After the provision of safe food, water and sanitation, the most important public health measure in the world is vaccination.
Many infectious diseases, previously responsible for millions of deaths, are being controlled through vaccination. Some, such as smallpox, have now been eradicated.
The purpose of vaccination is to produce immunity.
Immunity means the presence in a person's body of cells and substances known as antibodies that can produce a protective immune response. The immune cells and antibodies attack viruses and bacteria or the toxins they produce, stopping them from multiplying and causing disease.
Antibodies are specific to each individual disease. Having antibodies to measles does not protect you from catching mumps or chicken-pox, etc.
Active and passive immunisation
Immunisation means the creation of antibodies in a particular individual. This can happen in one of 2 ways.
- Active immunisation: this happens by being exposed to a disease causing organism, either by catching it in the normal way or through vaccination with a dose of the responsible virus or bacteria which has been killed or inactivated. Active immunisation is usually long lasting. It may take some time to fully develop and often needs ‘boosting’.
- Passive immunisation: this is a way of giving immediate immunity by injecting already existing antibodies (from someone else) into a person who has just been, or may shortly be, exposed to a particular infection. Passive immunity is immediately effective, but doesn't last for long.
The creation of immunity through vaccination is usually started at birth. In Australia as part of the National Immunisation Program Schedule, children are immunised against:
- hepatitis B;
- whooping cough;
- haemophilus influenzae B (HiB);
- pneumococcal disease;
- meningococcal C;
- measles, mumps and rubella (german measles);
- chickenpox; and
- human papillomavirus (HPV).
Influenza and Hepatitis A vaccination is also recommended for certain at-risk groups as part of the National Immunisation Program Schedule.
As well as being of vital importance in childhood, vaccination is also essential for adults. Adults should remain immune to the following infections.
- Tetanus: booster vaccination is recommended at age 50 years for those who have not received a tetanus booster in the previous 10 years. Booster doses are also recommended for those travelling overseas who have not received a tetanus booster in the previous 10 years; and after sustaining a tetanus-prone wound if more than 5 years has passed since the last tetanus vaccination.
- Diphtheria: given in combination with tetanus.
- Whooping cough: vaccination against whooping cough (pertussis) is recommended for any adult who wishes to reduce the chance of becoming ill with whooping cough. Booster doses are especially recommended for all adults planning a pregnancy, new parents, and for grandparents and other people caring for young children.
- Polio: still present in less developed parts of the world. Booster doses are recommended for adults travelling to affected areas.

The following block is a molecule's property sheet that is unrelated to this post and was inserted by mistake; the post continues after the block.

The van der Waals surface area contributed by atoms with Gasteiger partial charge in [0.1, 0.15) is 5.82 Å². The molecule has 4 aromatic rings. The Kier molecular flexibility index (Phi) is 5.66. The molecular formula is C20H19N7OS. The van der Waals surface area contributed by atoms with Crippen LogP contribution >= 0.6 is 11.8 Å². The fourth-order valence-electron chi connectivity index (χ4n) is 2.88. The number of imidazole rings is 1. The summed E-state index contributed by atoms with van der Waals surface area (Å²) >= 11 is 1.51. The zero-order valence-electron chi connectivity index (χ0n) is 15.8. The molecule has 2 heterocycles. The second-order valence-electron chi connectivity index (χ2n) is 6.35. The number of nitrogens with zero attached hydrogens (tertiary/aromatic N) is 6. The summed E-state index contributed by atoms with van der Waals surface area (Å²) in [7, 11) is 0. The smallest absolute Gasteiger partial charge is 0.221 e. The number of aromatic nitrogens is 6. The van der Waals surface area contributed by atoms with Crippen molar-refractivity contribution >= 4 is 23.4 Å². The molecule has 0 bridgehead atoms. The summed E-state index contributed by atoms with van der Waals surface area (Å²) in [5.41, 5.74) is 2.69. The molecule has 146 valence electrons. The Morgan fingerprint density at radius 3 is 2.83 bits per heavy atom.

- Measles, mumps and rubella (German measles): childhood infection or vaccination usually gives life-long immunity. But these infections can cause serious illness in adults who didn't have them, or were not vaccinated as a child. It is very important that pregnant women are immune to rubella. People born since 1966 who are not certain that they are immune (through infection or vaccination) should be vaccinated, especially if they are planning overseas travel.
- Hepatitis A: an infection caused by eating/drinking unclean food or water. Vaccination is recommended before travel to certain regions and for people at risk.
- Hepatitis B: a serious illness which can have permanent effects. Spread by contact with body fluids (e.g. blood, saliva, semen) of an infected person. Active immunity is possible with a series of 2 or 3 injections, and can be given in combination with hepatitis A vaccine.
- Influenza: a yearly vaccination is recommended for all people who want to reduce the chance of becoming ill with influenza. Vaccination is especially important for adults aged 65 years and older, pregnant women and those at risk of complications.
- Pneumococcal disease: vaccination is recommended for adults aged 65 years and older and those at risk.
- Herpes zoster: herpes zoster – shingles – causes a painful skin rash. A single dose of zoster vaccine is recommended for most adults aged 60 years or older who have not previously been immunised.
Immunisation is simple, safe and readily available. If you have any doubts about your own immunity, or if you travel overseas frequently, see your doctor and check that you are adequately protected. If travelling overseas, remember that it takes at least 2 weeks to develop immunity after a vaccine, and some vaccines need more than one dose, several weeks apart. So make sure you see your doctor well in advance of your departure to discuss travel vaccinations.
Last Reviewed: 28/02/2014
1. Immunise Australia Program. National Immunisation Program Schedule (31 Oct 2013). http://www.immunise.health.gov.au/internet/immunise/publishing.nsf/Content/nips-ctn (accessed Dec 2013).
2. Australian Government Department of Health and Ageing. The Australian Immunisation Handbook, 10th Edition 2013. http://www.immunise.health.gov.au/internet/immunise/publishing.nsf/Content/Handbook10-home (accessed Dec 2013).
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Travel immunisations are important in pre-trip planning to certain countries. Vaccinations that travellers may need include tetanus and diphtheria, hepatitis A and B, and typhoid vaccinations.
Hepatitis B infection can be either acute (short-lived) or chronic (long-term). Chronic hepatitis B can lead to complications such as cirrhosis (liver scarring), liver failure and liver cancer.